As I was putting together my new bike for its commuter function, I found various useful things left over from my former days as a bicycle commuter, and one of them was a headlight for the handlebars. I needed a headlight, and this one, manufactured by Cat-Eye at one time (but no more) had been a good one. Would it still function?
When I picked it up out of the drawer to which it had found its way over the years, I noticed it was heavy with the batteries that I had negligently left in its case. I anticipated that the batteries would have leaked all over the inside and ruined the headlight. But when I opened the case, the batteries were clean with no leakage. When I tested the batteries, they were dead, of course. But no leakage. Duracells, they were. They must have been in the case for nearly 8 years, sitting in the drawer of a chest in the garage. Yet no leakage. Score a ten for Duracell.
The headlight slides on a mount, and the mount grasps the handle bars. The engineering is ingenious, because you can slide out the headlight and use it as a flashlight, leaving the mount behind on the handlebar. But the mount was missing the screw that fastens it down. The nut was there, sort of embedded on one side of the mount, but there was no screw. It would have been a screw of very small diameter, and about an inch or more long.
I got out the shoebox where I collect all the extra machine screws and nuts that have ever shown up in my life. Actually, a good part of the mass of metal in that box consists of screws and nuts that I inherited from my dad, so there are at least two generations of that hardware. The origins of the box, then, were in my dad's house as he was growing up during the Great Depression. I don't think anyone ever threw away anything during that era that would have even a remote chance of being useful, if not in one's life then in the lives of succeeding generations. Those habits persisted. As I grew up, naturally and with little thought I just knew that it was written that men put extra screws in shoeboxes and Mason jars. So I had this box with machine screws, probably 75 years or more in the making.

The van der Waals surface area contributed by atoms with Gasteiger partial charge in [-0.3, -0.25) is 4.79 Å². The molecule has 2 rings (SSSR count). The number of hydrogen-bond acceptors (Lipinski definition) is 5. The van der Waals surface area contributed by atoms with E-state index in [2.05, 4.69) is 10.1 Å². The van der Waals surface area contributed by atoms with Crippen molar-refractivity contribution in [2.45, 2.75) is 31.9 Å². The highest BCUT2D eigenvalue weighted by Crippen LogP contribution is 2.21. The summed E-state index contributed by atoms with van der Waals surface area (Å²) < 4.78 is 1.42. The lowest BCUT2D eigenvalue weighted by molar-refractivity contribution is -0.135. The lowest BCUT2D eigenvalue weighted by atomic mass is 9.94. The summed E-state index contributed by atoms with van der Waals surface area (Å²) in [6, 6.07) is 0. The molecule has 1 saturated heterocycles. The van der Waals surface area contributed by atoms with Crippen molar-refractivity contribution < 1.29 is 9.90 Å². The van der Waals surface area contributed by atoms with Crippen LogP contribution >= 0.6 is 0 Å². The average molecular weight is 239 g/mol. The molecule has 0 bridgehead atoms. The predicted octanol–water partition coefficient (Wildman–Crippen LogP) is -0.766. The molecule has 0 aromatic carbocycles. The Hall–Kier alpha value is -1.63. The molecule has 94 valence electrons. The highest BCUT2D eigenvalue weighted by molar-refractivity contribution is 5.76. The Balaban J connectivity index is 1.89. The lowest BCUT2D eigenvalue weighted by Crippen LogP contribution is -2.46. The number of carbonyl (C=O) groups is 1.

None of them seemed to work. The nut that was embedded in the mount would take none of the screws that seemed to be the right size. I looked at the nut in a magnifying glass to see if there was a damaged thread. I couldn't tell, but figured that was it. So I took the screw that seemed right and the nut-that-wouldn't-take to the neighborhood hardware store ("Village Hardware"). I got the old guy there to wait on me and not the kid.
We walked to the back of the store where there is an impressive set of cabinets with all sorts of screws and nuts in little, labeled drawers, wonderfully sorted. (What a great place!) But as we went through the drawers, we could not find a screw to fit. I just knew the nut-that-wouldn't-take was defective, so we looked for a nut like it. But none of the nuts were of the small size of the nut in question, even though the diameter of the hole of the new nuts seemed right. So the new nuts we found wouldn't fit where the "defective" nut had been embedded. But suddenly a light went on in the mind of the old guy (the other old guy), and he said "metric."
Immediately the whole enterprise became political. Here was multi-nationalism, multi-culturalism, One World, free-trade, the UN, probably France, all of that, getting in the way of lighting the street before me as I pedaled up Hammond Drive in the early morning. Metric! The-nut-that-wouldn't-take was metric. I may be a Democrat, but there are limits. This could be one of them.
The reason that the subject nut would not fit on my screw is that metric screws and nuts have pitches that will vary. The US screws in my box seemed just to have one pitch (but maybe not), none of them probably square with any available metric pitch (but I really don't know.) But in metric-land there are different pitches for, I assume, different uses. In addition, the nuts will have a smaller outside diameter, so they will fit in smaller places.
So we walk even further back in the store, and the older (even older) gentleman helping me found a small, flat wooden box, opened the lid, and there were metric screws and nuts. Among the screws was one that fit the subject nut. It had a pitch that fit. The problem was that it was a bolt headed screw, and I needed either a slot or Phillips head, because the screw fits down into a recess that surrounds the head so closely that one cannot get anything around it to tighten. But that problem was solved when I departed Village Hardware and went to the Lowe's in Hialeah, discovering that there is an entire section devoted to metric screws and nuts. I found the slot head screw that I needed.
But at a Hialeah Lowe's you would figure that I would find my metric solution - no one speaks English in Hialeah.